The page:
FIVE FIRST STEPS AT THE CITY COUNCIL
by Doug Israel
February 2, 2006 – Gotham Gazette - Less than a month after her selection by her colleagues as City Council Speaker, Christine Quinn convinced them to pass five small but significant reforms meant to make the legislative body more democratic. (see the Stated Meeting Report Of February 1). Some skeptics might find it ironic that the reforms passed with little discussion -- and that the vote was unanimous.
The relentlessly lopsided votes in the New York City Council are one of the things that make so many New Yorkers so skeptical about the council.
Some are more than skeptical; they are outraged. Preservationists certainly were outraged late last year, when the council voted 43 to 6 to overturn the decision by the Landmarks Preservation Commission to designate the 1913 Austin, Nichols warehouse (built by architect Cass Gilbert) as a landmark. Members of the council have since admitted that they did not know anything about the building before the meeting and were not prepared to weigh in; Councilmember Albert Vann, for example, recalls that he
"did not come prepared for any deep thinking" on any issues that day. The council members subsequently overturned the mayor’s veto of their decision, saying they now understood the issue and did not think the building deserved landmark status. But this hasn’t made the skeptics any less skeptical.
Advocates for the disabled are outraged that a bill to make New York City’s taxi fleet accessible to those who use wheelchairs -– currently, less than one percent of the taxis are -- has not even made it to the floor for a vote.
Civic organizations and neighborhood groups that rely on the City Council to champion their causes, on everything from ensuring cleaner air in the Bronx to addressing patterns of housing segregation, long have been asking for a more open legislative process, so that they not only know the status of the bills that concern them, but can feel that their views are being taken into account.
Openness, transparency, accountability, greater participation, timeliness -– these are some of the principles that reformers believe need beefing up in the day-to-day procedures of the City Council, as laid out in a report (in pdf format) issued last month by Citizens Union that I co-authored.
And this is what new City Council Speaker Christine Quinn is promising to do.
"We in the City Council have a responsibility to make our government responsive to our constituents’ needs," Quinn declared at the news conference announcing her package of reforms.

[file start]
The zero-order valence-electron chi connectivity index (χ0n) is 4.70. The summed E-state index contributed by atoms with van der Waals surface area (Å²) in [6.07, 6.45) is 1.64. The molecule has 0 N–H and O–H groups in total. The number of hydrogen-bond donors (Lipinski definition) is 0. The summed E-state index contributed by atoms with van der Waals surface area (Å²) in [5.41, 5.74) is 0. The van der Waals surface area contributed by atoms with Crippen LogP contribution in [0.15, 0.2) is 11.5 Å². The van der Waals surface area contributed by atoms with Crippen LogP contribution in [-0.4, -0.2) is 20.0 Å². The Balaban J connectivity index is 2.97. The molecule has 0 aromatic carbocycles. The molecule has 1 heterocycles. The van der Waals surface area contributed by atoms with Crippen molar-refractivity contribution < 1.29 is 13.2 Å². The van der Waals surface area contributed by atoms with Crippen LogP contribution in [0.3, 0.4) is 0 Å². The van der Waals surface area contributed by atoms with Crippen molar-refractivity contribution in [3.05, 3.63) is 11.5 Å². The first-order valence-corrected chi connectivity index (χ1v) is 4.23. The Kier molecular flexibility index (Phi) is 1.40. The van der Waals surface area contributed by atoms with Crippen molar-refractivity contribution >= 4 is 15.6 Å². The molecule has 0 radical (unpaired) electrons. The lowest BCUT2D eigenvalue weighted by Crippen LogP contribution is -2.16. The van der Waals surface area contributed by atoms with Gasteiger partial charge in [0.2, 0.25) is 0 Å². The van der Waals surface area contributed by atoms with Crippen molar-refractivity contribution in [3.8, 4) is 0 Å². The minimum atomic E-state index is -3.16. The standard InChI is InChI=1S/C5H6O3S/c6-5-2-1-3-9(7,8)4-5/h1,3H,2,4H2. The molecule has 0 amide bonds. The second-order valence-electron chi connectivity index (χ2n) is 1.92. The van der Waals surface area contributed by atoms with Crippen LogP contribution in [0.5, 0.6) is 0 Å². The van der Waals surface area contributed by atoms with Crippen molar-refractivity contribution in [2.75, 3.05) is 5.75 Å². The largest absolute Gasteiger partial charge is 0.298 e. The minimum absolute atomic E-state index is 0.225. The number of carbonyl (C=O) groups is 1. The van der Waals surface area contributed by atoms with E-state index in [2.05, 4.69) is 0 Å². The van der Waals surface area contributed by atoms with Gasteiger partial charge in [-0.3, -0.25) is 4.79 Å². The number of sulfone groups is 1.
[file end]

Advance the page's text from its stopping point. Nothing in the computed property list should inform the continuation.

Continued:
"By allowing for more transparency and by instituting these progressive changes we are making the City Council a stronger, better and more effective institution."
The Power Of The Speaker
To realize the significance of the reforms, it helps to understand how much of the council’s power has been concentrated in the hands of the Speaker. She has the ability to control the flow of legislation and even the level of debate in many different ways. The speaker not only has the power to set the agenda for full council meetings, she exercises control over the agenda of the committees as well, including making decisions on what bills they will vote on. As a further show of power, the Speaker (rather than the committee chairmen) hires and pays for the counsels to the committees, and the Speaker’s staff is often given the responsibility to draft a bill, translating it from an idea into the necessary legal language. While these counsel are often conflicted between allegiance to the committee and the Speaker, the Speaker ultimately pays their bills. All of this presents a hurdle to individual council members -- and their constituents -- from having more of an impact.
With the new rule changes, Christine Quinn is signaling that she is willing to do things at least a little differently.
The Five Rule Changes
The new reforms are meant to be the first steps in addressing the problems for which the council has been criticized:
Timeliness: The Speaker’s staff often delays drafting into legal language the bills that are proposed by individual members of the Council (as opposed to the Speaker herself). The new reforms include a requirement that the staff must write such draft legislation within 60 days after a request.